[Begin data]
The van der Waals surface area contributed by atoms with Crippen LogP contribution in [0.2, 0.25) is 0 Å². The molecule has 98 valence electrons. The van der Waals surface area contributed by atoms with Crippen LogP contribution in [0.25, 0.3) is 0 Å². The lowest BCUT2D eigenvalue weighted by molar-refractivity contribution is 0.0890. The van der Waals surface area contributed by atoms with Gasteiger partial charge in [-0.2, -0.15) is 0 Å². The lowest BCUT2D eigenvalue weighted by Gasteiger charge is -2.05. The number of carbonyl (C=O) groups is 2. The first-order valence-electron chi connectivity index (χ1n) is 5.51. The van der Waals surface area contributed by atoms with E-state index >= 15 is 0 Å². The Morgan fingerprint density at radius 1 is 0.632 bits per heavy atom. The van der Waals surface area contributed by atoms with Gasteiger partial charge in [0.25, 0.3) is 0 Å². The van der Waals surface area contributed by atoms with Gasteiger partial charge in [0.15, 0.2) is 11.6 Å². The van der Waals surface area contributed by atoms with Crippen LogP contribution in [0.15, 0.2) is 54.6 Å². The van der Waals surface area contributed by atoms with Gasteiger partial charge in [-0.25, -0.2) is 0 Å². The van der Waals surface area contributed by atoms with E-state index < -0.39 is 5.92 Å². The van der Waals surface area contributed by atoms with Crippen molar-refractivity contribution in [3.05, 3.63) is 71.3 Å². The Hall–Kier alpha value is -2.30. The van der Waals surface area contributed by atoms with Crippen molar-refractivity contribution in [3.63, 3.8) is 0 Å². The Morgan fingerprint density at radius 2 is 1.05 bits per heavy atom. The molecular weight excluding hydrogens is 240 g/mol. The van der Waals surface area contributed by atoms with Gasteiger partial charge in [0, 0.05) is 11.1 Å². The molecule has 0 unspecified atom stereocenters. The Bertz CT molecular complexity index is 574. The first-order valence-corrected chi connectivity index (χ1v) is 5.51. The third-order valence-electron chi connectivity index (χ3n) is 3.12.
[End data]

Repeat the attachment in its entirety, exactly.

The van der Waals surface area contributed by atoms with Crippen LogP contribution in [0.2, 0.25) is 0 Å². The molecule has 98 valence electrons. The van der Waals surface area contributed by atoms with Crippen LogP contribution in [0.25, 0.3) is 0 Å². The lowest BCUT2D eigenvalue weighted by molar-refractivity contribution is 0.0890. The van der Waals surface area contributed by atoms with Gasteiger partial charge in [-0.2, -0.15) is 0 Å². The lowest BCUT2D eigenvalue weighted by Gasteiger charge is -2.05. The number of carbonyl (C=O) groups is 2. The first-order valence-electron chi connectivity index (χ1n) is 5.51. The van der Waals surface area contributed by atoms with E-state index >= 15 is 0 Å². The Morgan fingerprint density at radius 1 is 0.632 bits per heavy atom. The van der Waals surface area contributed by atoms with Gasteiger partial charge in [0.25, 0.3) is 0 Å². The van der Waals surface area contributed by atoms with Gasteiger partial charge in [0.15, 0.2) is 11.6 Å². The van der Waals surface area contributed by atoms with Crippen LogP contribution in [0.15, 0.2) is 54.6 Å². The van der Waals surface area contributed by atoms with Gasteiger partial charge in [-0.25, -0.2) is 0 Å². The van der Waals surface area contributed by atoms with E-state index < -0.39 is 5.92 Å². The van der Waals surface area contributed by atoms with Crippen molar-refractivity contribution in [3.05, 3.63) is 71.3 Å². The Hall–Kier alpha value is -2.30. The van der Waals surface area contributed by atoms with Crippen molar-refractivity contribution in [3.63, 3.8) is 0 Å². The Morgan fingerprint density at radius 2 is 1.05 bits per heavy atom. The molecular weight excluding hydrogens is 240 g/mol. The van der Waals surface area contributed by atoms with Gasteiger partial charge in [0, 0.05) is 11.1 Å². The molecule has 0 unspecified atom stereocenters. The Bertz CT molecular complexity index is 574. The first-order valence-corrected chi connectivity index (χ1v) is 5.51. The third-order valence-electron chi connectivity index (χ3n) is 3.12.